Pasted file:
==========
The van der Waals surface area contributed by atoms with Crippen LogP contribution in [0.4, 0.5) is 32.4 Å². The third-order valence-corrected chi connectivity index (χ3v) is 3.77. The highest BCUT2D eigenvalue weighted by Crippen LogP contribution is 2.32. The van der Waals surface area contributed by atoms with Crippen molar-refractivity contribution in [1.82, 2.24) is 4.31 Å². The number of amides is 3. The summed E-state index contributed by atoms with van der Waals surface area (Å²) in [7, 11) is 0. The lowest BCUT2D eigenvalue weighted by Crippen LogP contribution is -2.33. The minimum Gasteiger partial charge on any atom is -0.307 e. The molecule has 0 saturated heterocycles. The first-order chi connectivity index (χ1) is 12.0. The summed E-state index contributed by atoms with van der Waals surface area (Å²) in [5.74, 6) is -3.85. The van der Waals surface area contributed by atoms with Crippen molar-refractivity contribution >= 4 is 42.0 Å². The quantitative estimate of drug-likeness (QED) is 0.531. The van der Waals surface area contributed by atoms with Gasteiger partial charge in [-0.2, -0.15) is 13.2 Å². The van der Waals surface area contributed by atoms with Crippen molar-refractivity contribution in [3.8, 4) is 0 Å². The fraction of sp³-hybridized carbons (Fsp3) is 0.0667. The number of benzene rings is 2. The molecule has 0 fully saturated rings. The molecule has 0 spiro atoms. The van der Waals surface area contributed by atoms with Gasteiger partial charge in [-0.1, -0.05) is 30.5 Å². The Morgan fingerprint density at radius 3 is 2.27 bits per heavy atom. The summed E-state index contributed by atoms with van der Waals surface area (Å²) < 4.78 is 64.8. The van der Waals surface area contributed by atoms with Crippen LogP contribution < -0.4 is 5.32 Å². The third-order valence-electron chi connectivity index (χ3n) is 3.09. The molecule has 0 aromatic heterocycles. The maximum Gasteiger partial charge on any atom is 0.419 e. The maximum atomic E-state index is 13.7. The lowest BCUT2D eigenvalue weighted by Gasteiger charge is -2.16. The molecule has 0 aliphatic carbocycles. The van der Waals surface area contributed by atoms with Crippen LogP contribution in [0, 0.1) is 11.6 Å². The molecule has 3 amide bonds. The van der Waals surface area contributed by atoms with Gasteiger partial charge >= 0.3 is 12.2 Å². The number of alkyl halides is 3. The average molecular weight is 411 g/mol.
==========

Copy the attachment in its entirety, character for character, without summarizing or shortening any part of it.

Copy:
The van der Waals surface area contributed by atoms with Crippen LogP contribution in [0.4, 0.5) is 32.4 Å². The third-order valence-corrected chi connectivity index (χ3v) is 3.77. The highest BCUT2D eigenvalue weighted by Crippen LogP contribution is 2.32. The van der Waals surface area contributed by atoms with Crippen molar-refractivity contribution in [1.82, 2.24) is 4.31 Å². The number of amides is 3. The summed E-state index contributed by atoms with van der Waals surface area (Å²) in [7, 11) is 0. The lowest BCUT2D eigenvalue weighted by Crippen LogP contribution is -2.33. The minimum Gasteiger partial charge on any atom is -0.307 e. The molecule has 0 saturated heterocycles. The first-order chi connectivity index (χ1) is 12.0. The summed E-state index contributed by atoms with van der Waals surface area (Å²) in [5.74, 6) is -3.85. The van der Waals surface area contributed by atoms with Crippen molar-refractivity contribution >= 4 is 42.0 Å². The quantitative estimate of drug-likeness (QED) is 0.531. The van der Waals surface area contributed by atoms with Gasteiger partial charge in [-0.2, -0.15) is 13.2 Å². The van der Waals surface area contributed by atoms with Crippen molar-refractivity contribution in [3.8, 4) is 0 Å². The fraction of sp³-hybridized carbons (Fsp3) is 0.0667. The number of benzene rings is 2. The molecule has 0 fully saturated rings. The molecule has 0 spiro atoms. The van der Waals surface area contributed by atoms with Gasteiger partial charge in [-0.1, -0.05) is 30.5 Å². The Morgan fingerprint density at radius 3 is 2.27 bits per heavy atom. The summed E-state index contributed by atoms with van der Waals surface area (Å²) < 4.78 is 64.8. The van der Waals surface area contributed by atoms with Crippen LogP contribution < -0.4 is 5.32 Å². The third-order valence-electron chi connectivity index (χ3n) is 3.09. The molecule has 0 aromatic heterocycles. The maximum Gasteiger partial charge on any atom is 0.419 e. The maximum atomic E-state index is 13.7. The lowest BCUT2D eigenvalue weighted by Gasteiger charge is -2.16. The molecule has 0 aliphatic carbocycles. The van der Waals surface area contributed by atoms with Crippen LogP contribution in [0, 0.1) is 11.6 Å². The molecule has 3 amide bonds. The van der Waals surface area contributed by atoms with Gasteiger partial charge >= 0.3 is 12.2 Å². The number of alkyl halides is 3. The average molecular weight is 411 g/mol.